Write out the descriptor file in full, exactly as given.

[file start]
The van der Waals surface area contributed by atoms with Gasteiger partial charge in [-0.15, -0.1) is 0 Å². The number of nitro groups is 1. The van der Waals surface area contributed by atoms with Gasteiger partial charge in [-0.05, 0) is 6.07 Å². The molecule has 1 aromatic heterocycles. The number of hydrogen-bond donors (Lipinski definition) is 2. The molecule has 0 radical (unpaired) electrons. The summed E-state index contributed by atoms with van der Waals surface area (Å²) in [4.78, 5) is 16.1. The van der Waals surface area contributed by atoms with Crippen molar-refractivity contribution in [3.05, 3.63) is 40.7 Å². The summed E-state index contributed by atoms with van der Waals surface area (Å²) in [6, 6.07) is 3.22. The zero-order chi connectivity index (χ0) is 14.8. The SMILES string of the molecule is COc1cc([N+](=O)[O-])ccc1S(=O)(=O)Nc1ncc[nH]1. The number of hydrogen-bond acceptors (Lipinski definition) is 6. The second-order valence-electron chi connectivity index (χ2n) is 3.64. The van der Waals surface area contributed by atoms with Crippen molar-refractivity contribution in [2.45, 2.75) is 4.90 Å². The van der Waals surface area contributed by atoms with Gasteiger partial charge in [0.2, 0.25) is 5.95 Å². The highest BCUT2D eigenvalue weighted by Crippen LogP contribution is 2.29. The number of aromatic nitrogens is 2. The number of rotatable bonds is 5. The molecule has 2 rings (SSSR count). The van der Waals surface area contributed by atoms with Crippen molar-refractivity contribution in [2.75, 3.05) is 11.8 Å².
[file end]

The van der Waals surface area contributed by atoms with Gasteiger partial charge in [-0.15, -0.1) is 0 Å². The number of nitro groups is 1. The van der Waals surface area contributed by atoms with Gasteiger partial charge in [-0.05, 0) is 6.07 Å². The molecule has 1 aromatic heterocycles. The number of hydrogen-bond donors (Lipinski definition) is 2. The molecule has 0 radical (unpaired) electrons. The summed E-state index contributed by atoms with van der Waals surface area (Å²) in [4.78, 5) is 16.1. The van der Waals surface area contributed by atoms with Crippen molar-refractivity contribution in [3.05, 3.63) is 40.7 Å². The summed E-state index contributed by atoms with van der Waals surface area (Å²) in [6, 6.07) is 3.22. The zero-order chi connectivity index (χ0) is 14.8. The SMILES string of the molecule is COc1cc([N+](=O)[O-])ccc1S(=O)(=O)Nc1ncc[nH]1. The number of hydrogen-bond acceptors (Lipinski definition) is 6. The second-order valence-electron chi connectivity index (χ2n) is 3.64. The van der Waals surface area contributed by atoms with Crippen molar-refractivity contribution in [2.45, 2.75) is 4.90 Å². The van der Waals surface area contributed by atoms with Gasteiger partial charge in [0.2, 0.25) is 5.95 Å². The highest BCUT2D eigenvalue weighted by Crippen LogP contribution is 2.29. The number of aromatic nitrogens is 2. The number of rotatable bonds is 5. The molecule has 2 rings (SSSR count). The van der Waals surface area contributed by atoms with Crippen molar-refractivity contribution in [2.75, 3.05) is 11.8 Å².